What happened

Scientific Games Corporation (NASDAQ:SGMS) -- printer of lottery tickets and seller of electronic gambling machines -- hit the jackpot after reporting third-quarter earnings today. Shares of this gambling facilitator are up 21.4% as of 11:30 a.m. EST despite the company reporting a big GAAP loss -- mostly because its pro forma loss was less than expected.

Scientific Games reported an "adjusted loss" of $0.14 per share for its fiscal third quarter, less than the $0.18 loss that Wall Street had predicted .

Playing cards and poker chips on a table.

Okay, cards on the table: What's the real reason Scientific Games stock is up so much today? Image source: Getty Images.

So what

Calculated according to GAAP accounting standards, of course, the loss was much bigger. As revenues grew 7% year over year to $821 million, Scientific Games took a $338.7 million charge to earnings to account for restructuring costs and a lost court battle in Q3. This charge exacerbated the loss Scientific Games would have otherwise incurred, with the result that "earnings" for the quarter were negative $3.85 per share.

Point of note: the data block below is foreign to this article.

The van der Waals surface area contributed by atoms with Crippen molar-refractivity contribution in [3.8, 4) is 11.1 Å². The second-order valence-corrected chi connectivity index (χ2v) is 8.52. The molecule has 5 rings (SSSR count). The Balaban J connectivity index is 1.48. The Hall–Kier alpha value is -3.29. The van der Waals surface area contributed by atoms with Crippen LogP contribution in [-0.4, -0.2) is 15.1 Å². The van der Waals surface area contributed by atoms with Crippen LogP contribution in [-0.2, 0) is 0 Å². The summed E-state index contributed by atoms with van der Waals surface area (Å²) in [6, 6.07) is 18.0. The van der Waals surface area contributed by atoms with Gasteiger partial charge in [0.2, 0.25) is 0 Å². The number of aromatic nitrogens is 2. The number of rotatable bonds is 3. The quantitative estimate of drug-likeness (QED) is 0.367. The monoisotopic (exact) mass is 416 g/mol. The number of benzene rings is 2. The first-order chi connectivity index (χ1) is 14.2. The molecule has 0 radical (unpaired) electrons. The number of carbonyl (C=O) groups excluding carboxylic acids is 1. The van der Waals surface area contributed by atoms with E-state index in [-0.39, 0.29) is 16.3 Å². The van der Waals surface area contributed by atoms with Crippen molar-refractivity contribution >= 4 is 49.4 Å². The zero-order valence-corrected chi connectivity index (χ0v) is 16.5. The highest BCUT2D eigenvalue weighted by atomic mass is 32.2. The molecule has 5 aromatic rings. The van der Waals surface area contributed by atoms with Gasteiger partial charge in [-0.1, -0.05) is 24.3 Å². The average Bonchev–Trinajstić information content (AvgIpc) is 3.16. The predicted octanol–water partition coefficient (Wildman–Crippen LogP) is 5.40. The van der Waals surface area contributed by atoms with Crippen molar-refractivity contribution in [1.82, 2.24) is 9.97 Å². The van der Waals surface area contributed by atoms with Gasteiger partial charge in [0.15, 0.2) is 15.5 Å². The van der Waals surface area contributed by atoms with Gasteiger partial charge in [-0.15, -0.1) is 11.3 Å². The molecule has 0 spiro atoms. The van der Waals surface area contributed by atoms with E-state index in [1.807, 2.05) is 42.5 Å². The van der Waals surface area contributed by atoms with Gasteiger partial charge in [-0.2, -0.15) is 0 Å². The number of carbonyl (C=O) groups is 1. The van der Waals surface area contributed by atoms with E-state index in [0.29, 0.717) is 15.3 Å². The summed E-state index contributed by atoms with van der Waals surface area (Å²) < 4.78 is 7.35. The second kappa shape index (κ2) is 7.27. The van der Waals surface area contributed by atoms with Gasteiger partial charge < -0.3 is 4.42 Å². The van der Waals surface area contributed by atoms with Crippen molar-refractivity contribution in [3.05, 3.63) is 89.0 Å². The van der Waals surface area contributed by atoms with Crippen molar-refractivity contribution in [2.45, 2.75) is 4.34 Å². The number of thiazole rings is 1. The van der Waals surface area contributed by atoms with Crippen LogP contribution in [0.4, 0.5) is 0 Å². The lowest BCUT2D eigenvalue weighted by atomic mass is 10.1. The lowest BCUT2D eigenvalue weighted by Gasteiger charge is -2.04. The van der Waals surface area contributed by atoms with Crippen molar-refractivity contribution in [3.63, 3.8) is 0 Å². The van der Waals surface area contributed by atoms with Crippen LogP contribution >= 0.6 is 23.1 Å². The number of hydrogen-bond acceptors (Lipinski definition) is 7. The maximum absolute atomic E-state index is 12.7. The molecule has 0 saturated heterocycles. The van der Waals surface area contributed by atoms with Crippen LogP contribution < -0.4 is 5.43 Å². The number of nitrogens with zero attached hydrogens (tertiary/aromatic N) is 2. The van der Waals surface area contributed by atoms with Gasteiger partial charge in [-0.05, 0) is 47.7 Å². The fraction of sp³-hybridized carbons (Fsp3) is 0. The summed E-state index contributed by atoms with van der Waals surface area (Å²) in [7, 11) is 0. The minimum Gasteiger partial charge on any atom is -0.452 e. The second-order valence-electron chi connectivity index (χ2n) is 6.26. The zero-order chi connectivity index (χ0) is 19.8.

Now what

Still, big as it was, the loss was less than investors had been prepared to see, and that alone probably would have helped to generate a positive reaction in today's trading. Adding to investors' enthusiasm was a comment made in the earnings release, to the effect that "the Company is considering a possible initial public offering of a minority interest in its social gaming business in 2019. ... The Company anticipates that the proceeds from the IPO would primarily be used to repay debt."

This potential for a cash influx that might whittle away at Scientific Games' mammoth $8.9 billion debt load (the company itself has a market cap of only $2.4 billion) gave investors a second reason to cheer this morning -- and, I suspect, is the main reason behind the stock's meteoric rise today.

Rich Smith has no position in any of the stocks mentioned. The Motley Fool has no position in any of the stocks mentioned. The Motley Fool has a disclosure policy.